The findings of this review – published today on the international research website The Cochrane Library – could help decrease the incidence of this disabling condition, which affects one in 500 newborn babies overall and one in 10 very premature babies (less than 28 weeks gestation).
Magnesium sulphate therapy involves giving doses of magnesium sulphate to pregnant women via injection.
The potential for magnesium sulphate to decrease the risk of cerebral palsy in babies was first proposed in the early 1990s. The new Cochrane review, which supports this suggestion, was carried out by leading researchers from Australia (University of Melbourne and University of Adelaide), France (University Hospital, Rouen) and the United States (University of Alabama).
The review involved data from 6145 babies included in five trials of antenatal magnesium sulphate therapy.
"For infants born very premature, there is a high risk of cerebral palsy," says one of the researchers, Professor Caroline Crowther, Director of the University of Adelaide's Australian Research Centre for Health of Women and Babies (ARCH).
"This new Cochrane review shows there is now evidence to support giving magnesium sulphate therapy to women at risk of very preterm birth to increase their unborn baby's chance of survival, free of cerebral palsy."
The exact mechanism of magnesium sulphate in protecting the developing brain is not certain. However, magnesium is vital for normal cell function, may protect against destructive molecules that can harm cells, and in some circumstances improves blood flow.
Side effects of the treatment include flushing, sweating, nausea, vomiting, headaches and palpitations. However, the researchers found no increase in major complications in mothers due to magnesium therapy.
"Given the positive findings of the Cochrane review, further studies will need to be conducted to clarify exactly how magnesium sulphate works as a neuroprotective agent, who should receive the medication and how best the treatment should be given," Professor Crowther says.
Prof Caroline Crowther | EurekAlert!
Biofilm discovery suggests new way to prevent dangerous infections
23.05.2017 | University of Texas at Austin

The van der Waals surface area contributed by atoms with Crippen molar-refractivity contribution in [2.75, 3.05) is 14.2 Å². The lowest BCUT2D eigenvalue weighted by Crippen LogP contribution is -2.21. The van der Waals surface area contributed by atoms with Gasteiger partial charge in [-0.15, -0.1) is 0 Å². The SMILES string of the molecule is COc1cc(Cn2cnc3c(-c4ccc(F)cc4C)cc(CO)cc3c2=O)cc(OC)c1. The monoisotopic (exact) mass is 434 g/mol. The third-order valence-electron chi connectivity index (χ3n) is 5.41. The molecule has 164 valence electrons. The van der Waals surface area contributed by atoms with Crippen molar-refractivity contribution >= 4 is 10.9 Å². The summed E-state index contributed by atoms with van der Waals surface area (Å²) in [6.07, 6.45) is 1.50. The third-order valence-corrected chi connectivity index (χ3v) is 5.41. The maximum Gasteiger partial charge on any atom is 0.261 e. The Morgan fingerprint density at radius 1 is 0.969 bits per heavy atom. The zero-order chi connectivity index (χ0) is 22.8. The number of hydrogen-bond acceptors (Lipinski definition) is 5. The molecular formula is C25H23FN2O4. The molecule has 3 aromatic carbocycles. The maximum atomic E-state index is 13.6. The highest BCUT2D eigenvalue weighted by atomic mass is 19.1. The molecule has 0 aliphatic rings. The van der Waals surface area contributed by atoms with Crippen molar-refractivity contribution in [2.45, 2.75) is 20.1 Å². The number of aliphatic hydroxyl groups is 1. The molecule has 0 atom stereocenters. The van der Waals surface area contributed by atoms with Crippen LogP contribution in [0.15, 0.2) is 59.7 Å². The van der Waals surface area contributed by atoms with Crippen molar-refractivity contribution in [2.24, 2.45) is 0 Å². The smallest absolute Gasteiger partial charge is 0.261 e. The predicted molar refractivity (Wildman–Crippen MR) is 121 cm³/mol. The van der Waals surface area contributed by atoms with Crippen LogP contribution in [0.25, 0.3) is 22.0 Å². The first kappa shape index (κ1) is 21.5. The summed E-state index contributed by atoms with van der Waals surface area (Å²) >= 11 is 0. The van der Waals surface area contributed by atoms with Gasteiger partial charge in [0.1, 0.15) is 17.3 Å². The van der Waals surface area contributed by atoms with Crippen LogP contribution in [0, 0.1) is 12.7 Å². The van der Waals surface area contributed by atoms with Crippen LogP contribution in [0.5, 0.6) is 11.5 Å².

Another reason to exercise: Burning bone fat -- a key to better bone health
19.05.2017 | University of North Carolina Health Care
Staphylococcus aureus is a feared pathogen (MRSA, multi-resistant S. aureus) due to frequent resistances against many antibiotics, especially in hospital infections. Researchers at the Paul-Ehrlich-Institut have identified immunological processes that prevent a successful immune response directed against the pathogenic agent. The delivery of bacterial proteins with RNA adjuvant or messenger RNA (mRNA) into immune cells allows the re-direction of the immune response towards an active defense against S. aureus. This could be of significant importance for the development of an effective vaccine. PLOS Pathogens has published these research results online on 25 May 2017.
Staphylococcus aureus (S. aureus) is a bacterium that colonizes by far more than half of the skin and the mucosa of adults, usually without causing infections....
Physicists from the University of Würzburg are capable of generating identical looking single light particles at the push of a button. Two new studies now demonstrate the potential this method holds.
The quantum computer has fuelled the imagination of scientists for decades: It is based on fundamentally different phenomena than a conventional computer....
An international team of physicists has monitored the scattering behaviour of electrons in a non-conducting material in real-time. Their insights could be beneficial for radiotherapy.
We can refer to electrons in non-conducting materials as ‘sluggish’. Typically, they remain fixed in a location, deep inside an atomic composite. It is hence...
Two-dimensional magnetic structures are regarded as a promising material for new types of data storage, since the magnetic properties of individual molecular building blocks can be investigated and modified. For the first time, researchers have now produced a wafer-thin ferrimagnet, in which molecules with different magnetic centers arrange themselves on a gold surface to form a checkerboard pattern. Scientists at the Swiss Nanoscience Institute at the University of Basel and the Paul Scherrer Institute published their findings in the journal Nature Communications.
Ferrimagnets are composed of two centers which are magnetized at different strengths and point in opposing directions. Two-dimensional, quasi-flat ferrimagnets...
An Australian-Chinese research team has created the world's thinnest hologram, paving the way towards the integration of 3D holography into everyday...
24.05.2017 | Event News
23.05.2017 | Event News
22.05.2017 | Event News
26.05.2017 | Life Sciences
26.05.2017 | Life Sciences
26.05.2017 | Physics and Astronomy